Development of minimum efficiency standards for large capacity air conditioners, and commercial water heaters, refrigerators, and freezers. Final report  

SciTech Connect (OSTI)

The California Energy Resources Conservation and Development Commission has promulgated appliance energy efficiency standards and energy conservation standards for new construction with the objective of reducing energy consumption in the State of California. The following appliance categories are specifically addressed: large capacity air conditioners; commercial water heaters; and commercial refrigerators and freezers. The tasks that have been performed include: an energy use pattern study for the subject equipment; an examination of the size distribution of commercial air conditioning equipment; an examination of the different types of commercial air conditioning systems; an evaluation of the effectiveness of economizers in reducing commercial air conditioning system energy consumption in California; an examination of the effects of oversizing commercial air conditioners; a detailed study of supermarket refrigeration and air conditioning equipment; an evaluation of the economic feasibility of utilizing air conditioner waste heat to heat water; an assessment of the applicability of existing test procedures for small water heaters to large water heaters; and a brief investigation of the marketing and distribution systems for air conditioning and refrigeration equipment. Results of the efforts are described.

Merrill, P.S.; Rettberg, R.J.; Erickson, R.C.; Toor, J.S.

1980-05-01T23:59:59.000Z

216

Kitchen Appliance Upgrades Improve Water Efficiency at DOD Exchange Facilities: Best Management Practice Case Study #11: Commercial Kitchen Equipment (Brochure)  

SciTech Connect (OSTI)

The Exchange, formerly the Army and Air Force Exchange Service (AAFES), is a joint military activity and the U.S. Department of Defense?s (DOD) oldest and largest retailer. The Exchange is taking a leadership role in water efficiency improvements in their commercial kitchens by integrating water efficiency concepts into the organization?s overall sustainability plan and objectives.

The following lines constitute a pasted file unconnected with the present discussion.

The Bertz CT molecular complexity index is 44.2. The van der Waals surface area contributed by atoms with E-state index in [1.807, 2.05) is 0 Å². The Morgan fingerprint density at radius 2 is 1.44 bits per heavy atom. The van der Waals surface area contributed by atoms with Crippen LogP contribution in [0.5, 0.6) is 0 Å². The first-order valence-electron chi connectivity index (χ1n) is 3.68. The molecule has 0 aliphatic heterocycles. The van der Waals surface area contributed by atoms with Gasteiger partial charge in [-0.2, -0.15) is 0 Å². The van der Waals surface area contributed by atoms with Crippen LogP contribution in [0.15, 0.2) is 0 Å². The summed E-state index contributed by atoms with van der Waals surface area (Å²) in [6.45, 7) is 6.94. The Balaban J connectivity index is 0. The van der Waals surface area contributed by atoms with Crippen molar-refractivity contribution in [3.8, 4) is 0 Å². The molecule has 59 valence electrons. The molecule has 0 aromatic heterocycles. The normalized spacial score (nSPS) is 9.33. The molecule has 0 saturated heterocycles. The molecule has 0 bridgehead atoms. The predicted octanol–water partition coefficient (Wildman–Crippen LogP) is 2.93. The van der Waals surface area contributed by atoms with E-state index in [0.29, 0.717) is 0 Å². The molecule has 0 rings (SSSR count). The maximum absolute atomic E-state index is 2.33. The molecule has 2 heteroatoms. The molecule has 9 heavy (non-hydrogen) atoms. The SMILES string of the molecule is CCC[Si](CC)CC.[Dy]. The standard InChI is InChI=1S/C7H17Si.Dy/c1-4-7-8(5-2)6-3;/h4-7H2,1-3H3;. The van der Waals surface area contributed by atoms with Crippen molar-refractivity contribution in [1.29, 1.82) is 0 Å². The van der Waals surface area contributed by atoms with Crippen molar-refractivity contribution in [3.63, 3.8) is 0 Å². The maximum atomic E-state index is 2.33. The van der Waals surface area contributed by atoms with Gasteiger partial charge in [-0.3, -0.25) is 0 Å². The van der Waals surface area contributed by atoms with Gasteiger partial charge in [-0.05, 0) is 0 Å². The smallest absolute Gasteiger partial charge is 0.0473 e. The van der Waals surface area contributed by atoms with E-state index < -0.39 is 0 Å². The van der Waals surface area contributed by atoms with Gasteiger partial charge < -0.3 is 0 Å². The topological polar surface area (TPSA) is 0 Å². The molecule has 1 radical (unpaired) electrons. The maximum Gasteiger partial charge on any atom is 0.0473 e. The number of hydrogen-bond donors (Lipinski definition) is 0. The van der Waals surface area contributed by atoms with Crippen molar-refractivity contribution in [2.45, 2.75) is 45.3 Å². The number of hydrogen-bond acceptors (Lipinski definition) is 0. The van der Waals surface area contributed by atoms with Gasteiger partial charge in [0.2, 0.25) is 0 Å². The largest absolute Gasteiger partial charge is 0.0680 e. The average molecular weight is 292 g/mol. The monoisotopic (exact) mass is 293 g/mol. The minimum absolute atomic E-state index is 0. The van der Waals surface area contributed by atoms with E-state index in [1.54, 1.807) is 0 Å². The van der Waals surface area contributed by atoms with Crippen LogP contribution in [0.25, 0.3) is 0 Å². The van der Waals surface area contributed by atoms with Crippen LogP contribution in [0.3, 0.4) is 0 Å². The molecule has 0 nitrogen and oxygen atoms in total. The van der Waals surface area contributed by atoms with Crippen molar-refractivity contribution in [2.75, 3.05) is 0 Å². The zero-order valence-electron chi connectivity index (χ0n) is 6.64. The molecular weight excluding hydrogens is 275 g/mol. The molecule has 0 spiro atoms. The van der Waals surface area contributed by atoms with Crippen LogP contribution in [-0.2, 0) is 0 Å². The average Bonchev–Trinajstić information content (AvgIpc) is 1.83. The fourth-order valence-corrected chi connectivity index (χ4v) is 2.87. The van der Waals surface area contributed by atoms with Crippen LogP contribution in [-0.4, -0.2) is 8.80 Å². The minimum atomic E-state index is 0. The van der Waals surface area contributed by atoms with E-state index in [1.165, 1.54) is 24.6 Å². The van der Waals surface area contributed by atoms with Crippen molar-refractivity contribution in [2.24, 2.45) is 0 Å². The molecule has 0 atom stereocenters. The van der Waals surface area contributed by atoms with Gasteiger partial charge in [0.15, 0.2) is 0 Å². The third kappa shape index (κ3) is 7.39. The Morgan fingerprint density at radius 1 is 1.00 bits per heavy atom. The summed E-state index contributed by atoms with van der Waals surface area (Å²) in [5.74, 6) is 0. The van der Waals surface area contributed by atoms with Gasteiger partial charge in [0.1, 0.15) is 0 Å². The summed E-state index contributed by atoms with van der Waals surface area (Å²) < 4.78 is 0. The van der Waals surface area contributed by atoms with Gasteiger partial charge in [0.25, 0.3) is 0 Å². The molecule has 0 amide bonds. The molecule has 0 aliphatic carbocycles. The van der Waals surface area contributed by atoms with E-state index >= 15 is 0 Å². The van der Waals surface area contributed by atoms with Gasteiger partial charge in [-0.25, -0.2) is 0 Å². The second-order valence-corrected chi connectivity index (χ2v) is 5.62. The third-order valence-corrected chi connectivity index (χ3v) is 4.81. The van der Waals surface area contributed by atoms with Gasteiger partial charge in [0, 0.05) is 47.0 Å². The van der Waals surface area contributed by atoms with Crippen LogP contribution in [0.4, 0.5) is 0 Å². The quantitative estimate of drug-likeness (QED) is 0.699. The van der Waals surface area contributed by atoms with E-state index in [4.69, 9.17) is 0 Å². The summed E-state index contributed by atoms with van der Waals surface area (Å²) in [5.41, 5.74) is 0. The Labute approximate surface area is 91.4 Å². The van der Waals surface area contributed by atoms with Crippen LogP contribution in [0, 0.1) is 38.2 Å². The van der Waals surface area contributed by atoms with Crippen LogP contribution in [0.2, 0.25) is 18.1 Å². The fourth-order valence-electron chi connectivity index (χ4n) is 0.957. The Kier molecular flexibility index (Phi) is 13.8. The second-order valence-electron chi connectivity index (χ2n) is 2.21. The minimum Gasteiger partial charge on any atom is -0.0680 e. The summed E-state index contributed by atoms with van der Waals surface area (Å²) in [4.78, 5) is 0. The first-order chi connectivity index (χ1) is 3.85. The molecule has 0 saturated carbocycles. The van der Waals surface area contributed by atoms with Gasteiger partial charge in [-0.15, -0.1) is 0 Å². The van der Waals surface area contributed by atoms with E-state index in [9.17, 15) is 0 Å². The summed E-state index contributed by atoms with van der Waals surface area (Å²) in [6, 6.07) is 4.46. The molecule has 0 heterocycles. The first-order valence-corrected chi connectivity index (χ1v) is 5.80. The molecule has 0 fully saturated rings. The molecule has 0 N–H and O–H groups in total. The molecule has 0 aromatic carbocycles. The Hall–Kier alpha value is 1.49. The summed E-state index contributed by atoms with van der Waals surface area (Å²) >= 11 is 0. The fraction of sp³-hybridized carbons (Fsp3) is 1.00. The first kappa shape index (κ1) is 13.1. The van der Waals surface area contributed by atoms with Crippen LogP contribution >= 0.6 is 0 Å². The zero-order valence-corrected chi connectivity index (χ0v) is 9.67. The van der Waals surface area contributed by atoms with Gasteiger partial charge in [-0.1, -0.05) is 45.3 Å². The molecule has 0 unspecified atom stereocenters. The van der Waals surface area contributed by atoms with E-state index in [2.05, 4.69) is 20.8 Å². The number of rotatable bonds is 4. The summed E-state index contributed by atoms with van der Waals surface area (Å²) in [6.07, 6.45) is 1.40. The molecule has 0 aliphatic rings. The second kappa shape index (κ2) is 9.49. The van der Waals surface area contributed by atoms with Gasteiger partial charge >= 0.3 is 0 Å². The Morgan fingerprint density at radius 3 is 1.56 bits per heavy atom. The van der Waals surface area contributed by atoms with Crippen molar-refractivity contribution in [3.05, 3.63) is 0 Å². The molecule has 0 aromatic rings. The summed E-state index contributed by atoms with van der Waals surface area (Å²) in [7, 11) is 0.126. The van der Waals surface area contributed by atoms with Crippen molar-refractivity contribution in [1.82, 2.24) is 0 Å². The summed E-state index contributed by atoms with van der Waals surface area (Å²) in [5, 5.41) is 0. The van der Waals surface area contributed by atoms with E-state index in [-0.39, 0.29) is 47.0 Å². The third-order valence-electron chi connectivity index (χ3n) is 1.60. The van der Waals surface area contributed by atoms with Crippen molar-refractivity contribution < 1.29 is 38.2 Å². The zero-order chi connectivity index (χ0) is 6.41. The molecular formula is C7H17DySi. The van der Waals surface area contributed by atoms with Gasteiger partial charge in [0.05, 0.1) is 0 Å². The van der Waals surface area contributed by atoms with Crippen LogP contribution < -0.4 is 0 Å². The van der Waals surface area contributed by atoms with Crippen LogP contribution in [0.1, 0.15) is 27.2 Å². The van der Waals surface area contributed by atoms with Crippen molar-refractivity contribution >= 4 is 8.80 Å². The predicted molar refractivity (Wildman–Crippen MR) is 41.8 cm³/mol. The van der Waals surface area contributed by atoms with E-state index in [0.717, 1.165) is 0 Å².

Not Available

2011-09-01T23:59:59.000Z

217

Regional cooperation in energy efficiency standard-setting and labeling in North America  

SciTech Connect (OSTI)

The North American Energy Working Group (NAEWG) was established in 2001 by the governments of Canada, Mexico, and the United States. The goals of NAEWG are to foster communication and cooperation on energy-related matters of common interest, and to enhance North American energy trade and interconnections consistent with the goal of sustainable development, for the benefit of all three countries. At its outset, NAEWG established teams to address different aspects of the energy sector. One, the Energy Efficiency Expert Group, undertook activity in three areas: (1) analyzing commonalities and differences in the test procedures of Canada, Mexico, and the United States, and identifying specific products for which the three countries might consider harmonization; (2) exploring possibilities for increased mutual recognition of laboratory test results; and (3) looking at possibilities for enhanced cooperation in the Energy Star voluntary endorsement labeling program. To support NAEWG's Expert Group on Energy Efficiency (NAEWG-EE), USDOE commissioned Lawrence Berkeley National Laboratory, representing the Collaborative Labeling and Appliance Standards Program (CLASP), to prepare a resource document comparing current standards, labels, and test procedure regulations in Canada, Mexico, and the United States. The resulting document identified 46 energy-using products for which at least one of the three countries has energy efficiency regulations. Three products--refrigerators/freezers, room air conditioners, and integral horsepower three-phase electric motors--have identical minimum energy performance standards (MEPS) and test procedures in the three countries. Ten other products have different MEPS and test procedures, but have the near-term potential for harmonization. NAEWG-EE is currently working to identify mechanisms for mutual recognition of test results. With consultative support from the United States and Canada through NAEWG-EE, Mexico is exploring possibilities for extending the Energy Star endorsement label to Mexico.